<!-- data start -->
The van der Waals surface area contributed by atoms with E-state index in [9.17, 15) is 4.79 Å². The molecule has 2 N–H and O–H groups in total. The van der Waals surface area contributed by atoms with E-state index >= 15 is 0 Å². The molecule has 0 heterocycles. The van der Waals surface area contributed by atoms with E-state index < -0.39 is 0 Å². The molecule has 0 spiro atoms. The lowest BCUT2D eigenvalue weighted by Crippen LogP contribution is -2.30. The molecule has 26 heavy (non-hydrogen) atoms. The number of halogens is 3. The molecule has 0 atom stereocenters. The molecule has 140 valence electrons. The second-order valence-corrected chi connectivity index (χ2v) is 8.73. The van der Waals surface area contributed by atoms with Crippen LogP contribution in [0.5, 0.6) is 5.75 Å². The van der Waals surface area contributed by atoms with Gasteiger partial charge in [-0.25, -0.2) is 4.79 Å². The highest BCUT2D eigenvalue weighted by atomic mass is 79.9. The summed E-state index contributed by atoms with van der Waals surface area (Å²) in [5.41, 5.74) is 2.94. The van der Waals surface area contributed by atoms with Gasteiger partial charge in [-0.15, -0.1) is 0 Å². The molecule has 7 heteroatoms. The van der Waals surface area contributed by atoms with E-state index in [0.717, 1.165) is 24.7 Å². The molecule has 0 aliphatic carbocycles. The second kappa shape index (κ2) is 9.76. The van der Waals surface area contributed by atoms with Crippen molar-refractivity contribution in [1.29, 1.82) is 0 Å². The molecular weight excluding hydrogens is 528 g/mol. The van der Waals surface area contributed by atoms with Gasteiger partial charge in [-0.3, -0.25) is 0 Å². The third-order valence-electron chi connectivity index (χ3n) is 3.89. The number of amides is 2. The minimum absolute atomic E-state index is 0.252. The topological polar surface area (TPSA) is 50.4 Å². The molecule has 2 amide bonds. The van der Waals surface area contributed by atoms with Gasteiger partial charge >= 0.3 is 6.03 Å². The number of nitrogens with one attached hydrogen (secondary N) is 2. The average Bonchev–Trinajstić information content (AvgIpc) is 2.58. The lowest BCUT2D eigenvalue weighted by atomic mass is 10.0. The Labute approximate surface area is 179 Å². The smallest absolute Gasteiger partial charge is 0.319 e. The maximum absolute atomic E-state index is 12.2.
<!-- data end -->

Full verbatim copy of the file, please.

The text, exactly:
The van der Waals surface area contributed by atoms with E-state index in [9.17, 15) is 4.79 Å². The molecule has 2 N–H and O–H groups in total. The van der Waals surface area contributed by atoms with E-state index >= 15 is 0 Å². The molecule has 0 heterocycles. The van der Waals surface area contributed by atoms with E-state index < -0.39 is 0 Å². The molecule has 0 spiro atoms. The lowest BCUT2D eigenvalue weighted by Crippen LogP contribution is -2.30. The molecule has 26 heavy (non-hydrogen) atoms. The number of halogens is 3. The molecule has 0 atom stereocenters. The molecule has 140 valence electrons. The second-order valence-corrected chi connectivity index (χ2v) is 8.73. The van der Waals surface area contributed by atoms with Crippen LogP contribution in [0.5, 0.6) is 5.75 Å². The van der Waals surface area contributed by atoms with Gasteiger partial charge in [-0.25, -0.2) is 4.79 Å². The highest BCUT2D eigenvalue weighted by atomic mass is 79.9. The summed E-state index contributed by atoms with van der Waals surface area (Å²) in [5.41, 5.74) is 2.94. The van der Waals surface area contributed by atoms with Gasteiger partial charge in [-0.15, -0.1) is 0 Å². The molecule has 7 heteroatoms. The van der Waals surface area contributed by atoms with E-state index in [0.717, 1.165) is 24.7 Å². The molecule has 0 aliphatic carbocycles. The second kappa shape index (κ2) is 9.76. The van der Waals surface area contributed by atoms with Crippen molar-refractivity contribution in [1.29, 1.82) is 0 Å². The molecular weight excluding hydrogens is 528 g/mol. The van der Waals surface area contributed by atoms with Gasteiger partial charge in [-0.3, -0.25) is 0 Å². The third-order valence-electron chi connectivity index (χ3n) is 3.89. The number of amides is 2. The minimum absolute atomic E-state index is 0.252. The topological polar surface area (TPSA) is 50.4 Å². The molecule has 2 amide bonds. The van der Waals surface area contributed by atoms with Gasteiger partial charge >= 0.3 is 6.03 Å². The number of nitrogens with one attached hydrogen (secondary N) is 2. The average Bonchev–Trinajstić information content (AvgIpc) is 2.58. The lowest BCUT2D eigenvalue weighted by atomic mass is 10.0. The Labute approximate surface area is 179 Å². The smallest absolute Gasteiger partial charge is 0.319 e. The maximum absolute atomic E-state index is 12.2.